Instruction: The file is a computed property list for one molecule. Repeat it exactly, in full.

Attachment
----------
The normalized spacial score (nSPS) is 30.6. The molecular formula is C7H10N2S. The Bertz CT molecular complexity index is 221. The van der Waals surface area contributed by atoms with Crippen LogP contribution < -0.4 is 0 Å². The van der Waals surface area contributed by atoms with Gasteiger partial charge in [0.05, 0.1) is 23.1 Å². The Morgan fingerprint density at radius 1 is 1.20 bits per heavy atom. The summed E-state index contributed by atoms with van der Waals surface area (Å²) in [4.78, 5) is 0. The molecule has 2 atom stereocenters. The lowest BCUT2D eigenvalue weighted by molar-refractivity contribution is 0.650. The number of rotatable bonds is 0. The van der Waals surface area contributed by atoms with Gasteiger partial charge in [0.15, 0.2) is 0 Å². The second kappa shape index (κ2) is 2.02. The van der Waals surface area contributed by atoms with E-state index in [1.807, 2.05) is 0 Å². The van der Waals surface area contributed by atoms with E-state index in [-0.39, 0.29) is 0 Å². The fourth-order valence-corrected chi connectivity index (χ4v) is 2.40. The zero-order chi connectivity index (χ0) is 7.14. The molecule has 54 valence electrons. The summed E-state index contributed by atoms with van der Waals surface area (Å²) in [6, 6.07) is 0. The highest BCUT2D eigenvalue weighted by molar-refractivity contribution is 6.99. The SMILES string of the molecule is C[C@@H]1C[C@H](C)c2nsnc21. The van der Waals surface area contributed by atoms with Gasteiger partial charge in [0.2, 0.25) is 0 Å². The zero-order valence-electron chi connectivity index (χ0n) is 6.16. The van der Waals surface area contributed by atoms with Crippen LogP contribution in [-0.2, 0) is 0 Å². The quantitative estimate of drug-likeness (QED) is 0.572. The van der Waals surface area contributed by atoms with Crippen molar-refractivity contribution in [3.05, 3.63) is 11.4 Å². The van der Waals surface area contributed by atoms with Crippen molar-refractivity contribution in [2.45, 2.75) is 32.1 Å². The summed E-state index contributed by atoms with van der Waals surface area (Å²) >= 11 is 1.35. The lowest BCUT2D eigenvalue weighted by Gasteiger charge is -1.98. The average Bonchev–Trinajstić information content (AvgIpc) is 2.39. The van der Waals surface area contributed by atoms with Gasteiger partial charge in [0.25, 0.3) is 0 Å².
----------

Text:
The normalized spacial score (nSPS) is 30.6. The molecular formula is C7H10N2S. The Bertz CT molecular complexity index is 221. The van der Waals surface area contributed by atoms with Crippen LogP contribution < -0.4 is 0 Å². The van der Waals surface area contributed by atoms with Gasteiger partial charge in [0.05, 0.1) is 23.1 Å². The Morgan fingerprint density at radius 1 is 1.20 bits per heavy atom. The summed E-state index contributed by atoms with van der Waals surface area (Å²) in [4.78, 5) is 0. The molecule has 2 atom stereocenters. The lowest BCUT2D eigenvalue weighted by molar-refractivity contribution is 0.650. The number of rotatable bonds is 0. The van der Waals surface area contributed by atoms with Gasteiger partial charge in [0.15, 0.2) is 0 Å². The second kappa shape index (κ2) is 2.02. The van der Waals surface area contributed by atoms with E-state index in [1.807, 2.05) is 0 Å². The van der Waals surface area contributed by atoms with E-state index in [-0.39, 0.29) is 0 Å². The fourth-order valence-corrected chi connectivity index (χ4v) is 2.40. The zero-order chi connectivity index (χ0) is 7.14. The molecule has 54 valence electrons. The summed E-state index contributed by atoms with van der Waals surface area (Å²) in [6, 6.07) is 0. The highest BCUT2D eigenvalue weighted by molar-refractivity contribution is 6.99. The SMILES string of the molecule is C[C@@H]1C[C@H](C)c2nsnc21. The van der Waals surface area contributed by atoms with Gasteiger partial charge in [0.2, 0.25) is 0 Å². The zero-order valence-electron chi connectivity index (χ0n) is 6.16. The van der Waals surface area contributed by atoms with Crippen LogP contribution in [-0.2, 0) is 0 Å². The quantitative estimate of drug-likeness (QED) is 0.572. The van der Waals surface area contributed by atoms with Crippen molar-refractivity contribution in [3.05, 3.63) is 11.4 Å². The van der Waals surface area contributed by atoms with Crippen molar-refractivity contribution in [2.45, 2.75) is 32.1 Å². The summed E-state index contributed by atoms with van der Waals surface area (Å²) >= 11 is 1.35. The lowest BCUT2D eigenvalue weighted by Gasteiger charge is -1.98. The average Bonchev–Trinajstić information content (AvgIpc) is 2.39. The van der Waals surface area contributed by atoms with Gasteiger partial charge in [0.25, 0.3) is 0 Å².